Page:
The point? Think of a book, any book (or movie, or TV series), where one of the characters keeps a well-run household. My examples: Rebecca, The Little House, Desperate Housewives, The Stepford Wives, The Other Woman, The Hand That Rocks The Cradle. Chances are, the character turns out to be a villain, or at least a woman with serious psychological issues.

Why is that? Have we sunk so deep into the Executive Girl dream that we cannot imagine a normal woman doing what we've done for millennia without having a powerful (and usually sinister) motive?

Well, how about these for starters: I enjoy gourmet meals, I like clean windows, I love my family?
Nah, it would never fly in a NY Times bestseller.

Thursday, March 09, 2006

The Glorious 50s

I love the TV programme "Wonder Years". Through a shimmering cloud of nostalgia, the creators managed to portray a childhood world of love, safety, security... and yes, all right, and wonder. Kind of like Pleasantville, but without the issues.

Not that I've experienced the 50s, nor even the 60s (apart from a few months as an infant). I grew up in the 80s, when it was self-evident that a woman is worthless unless she is simultaneously a full time career-climber, a full time home-maker, a party animal and a part-time student. From that point of view, from my point of view, the women in the 50s had it easy: they could spend time with their children, they didn't have paid jobs to stress them out, and they didn't have to lock their front door.

But they got bored, I hear you say? Hah! Show me a modern woman who doesn't get bored in her paid employment.

But they didn't have any money of their own? Well, in today's consumer society, neither do we. All our money goes towards maintaining our take-away lifestyle, and we use up credit to pay for our house cleaners and child minders.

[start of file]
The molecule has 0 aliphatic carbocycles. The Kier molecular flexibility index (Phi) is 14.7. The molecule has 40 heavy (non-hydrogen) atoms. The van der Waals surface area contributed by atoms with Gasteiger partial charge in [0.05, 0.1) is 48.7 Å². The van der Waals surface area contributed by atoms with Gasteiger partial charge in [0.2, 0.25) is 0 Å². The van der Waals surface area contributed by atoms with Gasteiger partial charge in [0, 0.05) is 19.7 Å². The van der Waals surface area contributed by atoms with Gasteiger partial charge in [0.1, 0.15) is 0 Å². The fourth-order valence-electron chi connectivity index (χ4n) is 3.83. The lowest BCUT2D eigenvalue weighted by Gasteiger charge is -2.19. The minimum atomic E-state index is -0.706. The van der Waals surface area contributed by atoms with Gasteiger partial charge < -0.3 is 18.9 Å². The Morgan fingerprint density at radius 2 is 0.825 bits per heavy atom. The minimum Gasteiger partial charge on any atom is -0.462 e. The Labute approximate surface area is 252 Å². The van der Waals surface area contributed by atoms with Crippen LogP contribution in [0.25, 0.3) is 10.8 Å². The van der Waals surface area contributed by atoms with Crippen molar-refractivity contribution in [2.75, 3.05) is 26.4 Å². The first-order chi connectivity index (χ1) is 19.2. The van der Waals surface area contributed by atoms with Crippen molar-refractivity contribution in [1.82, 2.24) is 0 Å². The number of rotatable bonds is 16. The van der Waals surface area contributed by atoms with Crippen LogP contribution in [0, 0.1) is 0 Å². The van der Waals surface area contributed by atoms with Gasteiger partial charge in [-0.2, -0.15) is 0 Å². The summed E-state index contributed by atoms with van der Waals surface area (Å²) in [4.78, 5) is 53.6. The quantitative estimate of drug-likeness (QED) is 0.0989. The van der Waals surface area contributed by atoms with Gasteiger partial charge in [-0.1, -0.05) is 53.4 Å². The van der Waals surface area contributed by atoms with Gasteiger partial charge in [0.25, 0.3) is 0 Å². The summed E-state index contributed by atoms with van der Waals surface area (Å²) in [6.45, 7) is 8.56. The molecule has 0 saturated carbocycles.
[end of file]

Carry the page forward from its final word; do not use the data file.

That whole emancipation thing was a mistake, methinks. I'll swap my right to vote for the right to be a 50s woman any time.

Thursday, March 02, 2006

Hard to please

Hard to please, that's me. Just as I finished complaining that we don't get enough kick-ass heroines, I pick up Janet Evanovich's "Metro Girl". I enjoy (in a mindless way) Janet's Stephanie Plum series, but the main reason I picked up "Metro Girl" was because it was about scuba diving. (Or so I thought. As it turned out, the first scuba dive was outside the narration and the second one took less than a minute and the diver was anchored to a helicopter.)

So anyway, the heroine seems everything I'd requested: she can repair car and boat engines, she goes on rescue missions to get her younger brother out of trouble, she knows how to fist fight and she uses men as eye candy. Despite all that, she's still not the role model I had in mind for modern female readers. She's street-smart but not intelligent. Is intelligence too much to ask for? When has it gone out of fashion?

The book itself holds no tension despite its high stakes: 16 million dollars' worth of gold bars and a bomb that can kill free civilisation. The heroine's life is in constant danger, yet I've had no trouble putting the book down whenever my attention was required elsewhere.

The book is not all bad. I did finish it, after all.